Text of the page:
The Spanish government has approved a basic income of $514 for 2.3 million people aged 23 to 65 with less than $18,477 in assets. Deputy prime minister Pablo Iglesias said the scheme would include incentives to find work.
Greek airline Aegean Airlines has asked the nation's biggest banks for a bailout loan of $166.9 million, which, according to the company, is 11 percent of its annual turnover.
Sports leagues and businesses around the world have set dates to return – with major competitions such as football's English Premier League restarting in June. The top-tier cricket season in Australia is not yet ready, but a short-format competition in Darwin will start next week.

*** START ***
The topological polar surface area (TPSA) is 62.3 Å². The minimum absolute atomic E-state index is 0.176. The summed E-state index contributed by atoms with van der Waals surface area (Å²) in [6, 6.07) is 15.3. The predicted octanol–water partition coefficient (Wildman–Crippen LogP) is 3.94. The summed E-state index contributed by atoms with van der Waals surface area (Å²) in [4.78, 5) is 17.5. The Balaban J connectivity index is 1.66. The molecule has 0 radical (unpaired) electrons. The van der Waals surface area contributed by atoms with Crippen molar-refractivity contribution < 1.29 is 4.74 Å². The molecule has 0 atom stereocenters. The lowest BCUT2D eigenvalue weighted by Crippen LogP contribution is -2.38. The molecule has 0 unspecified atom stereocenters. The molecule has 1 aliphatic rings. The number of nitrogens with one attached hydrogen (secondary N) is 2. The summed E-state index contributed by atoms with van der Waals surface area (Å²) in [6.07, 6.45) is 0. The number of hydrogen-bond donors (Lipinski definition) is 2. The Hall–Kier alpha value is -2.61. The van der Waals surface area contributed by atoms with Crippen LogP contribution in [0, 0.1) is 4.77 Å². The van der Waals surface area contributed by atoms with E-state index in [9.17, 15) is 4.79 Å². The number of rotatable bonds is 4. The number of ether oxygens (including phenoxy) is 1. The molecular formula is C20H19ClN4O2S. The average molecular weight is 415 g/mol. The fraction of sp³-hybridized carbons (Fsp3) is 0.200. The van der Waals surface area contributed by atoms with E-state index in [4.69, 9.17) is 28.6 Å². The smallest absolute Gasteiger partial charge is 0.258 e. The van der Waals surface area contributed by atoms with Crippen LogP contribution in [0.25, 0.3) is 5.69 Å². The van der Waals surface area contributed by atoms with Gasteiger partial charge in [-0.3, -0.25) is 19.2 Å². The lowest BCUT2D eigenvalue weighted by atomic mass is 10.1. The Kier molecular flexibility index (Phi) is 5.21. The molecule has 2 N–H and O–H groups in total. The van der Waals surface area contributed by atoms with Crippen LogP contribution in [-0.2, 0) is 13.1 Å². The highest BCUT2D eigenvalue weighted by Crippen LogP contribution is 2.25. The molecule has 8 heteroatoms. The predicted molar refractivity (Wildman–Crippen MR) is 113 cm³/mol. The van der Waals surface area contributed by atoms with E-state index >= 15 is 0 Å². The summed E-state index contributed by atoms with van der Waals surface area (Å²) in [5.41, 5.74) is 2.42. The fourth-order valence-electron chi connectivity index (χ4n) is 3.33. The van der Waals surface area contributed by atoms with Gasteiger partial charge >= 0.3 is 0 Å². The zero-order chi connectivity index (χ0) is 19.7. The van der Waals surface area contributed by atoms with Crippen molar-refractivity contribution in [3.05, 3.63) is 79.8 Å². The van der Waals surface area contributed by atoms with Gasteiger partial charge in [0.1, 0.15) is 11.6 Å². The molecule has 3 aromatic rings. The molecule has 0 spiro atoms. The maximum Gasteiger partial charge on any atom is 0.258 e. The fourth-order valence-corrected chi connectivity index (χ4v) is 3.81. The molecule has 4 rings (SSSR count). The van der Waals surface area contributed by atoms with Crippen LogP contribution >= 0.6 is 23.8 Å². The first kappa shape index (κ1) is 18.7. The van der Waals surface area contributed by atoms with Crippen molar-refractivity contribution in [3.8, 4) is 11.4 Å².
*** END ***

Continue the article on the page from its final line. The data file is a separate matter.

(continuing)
Guy Ryder is the director-general of the International Labor Organization. He spoke to CGTN Europe about the effects a coronavirus-fueled increase in youth unemployment could have on the global economy.
Global youth unemployment figures were at almost 14 percent last year. How has COVID-19 changed this?
Yeah, I think we've seen COVID-19 have three impacts on young people at work. In the first instance, our estimate is that over one in six young people who were working at the beginning of a pandemic, they're no longer working. They've been ejected from their jobs. So that's the first impact already from a high unemployment starting point.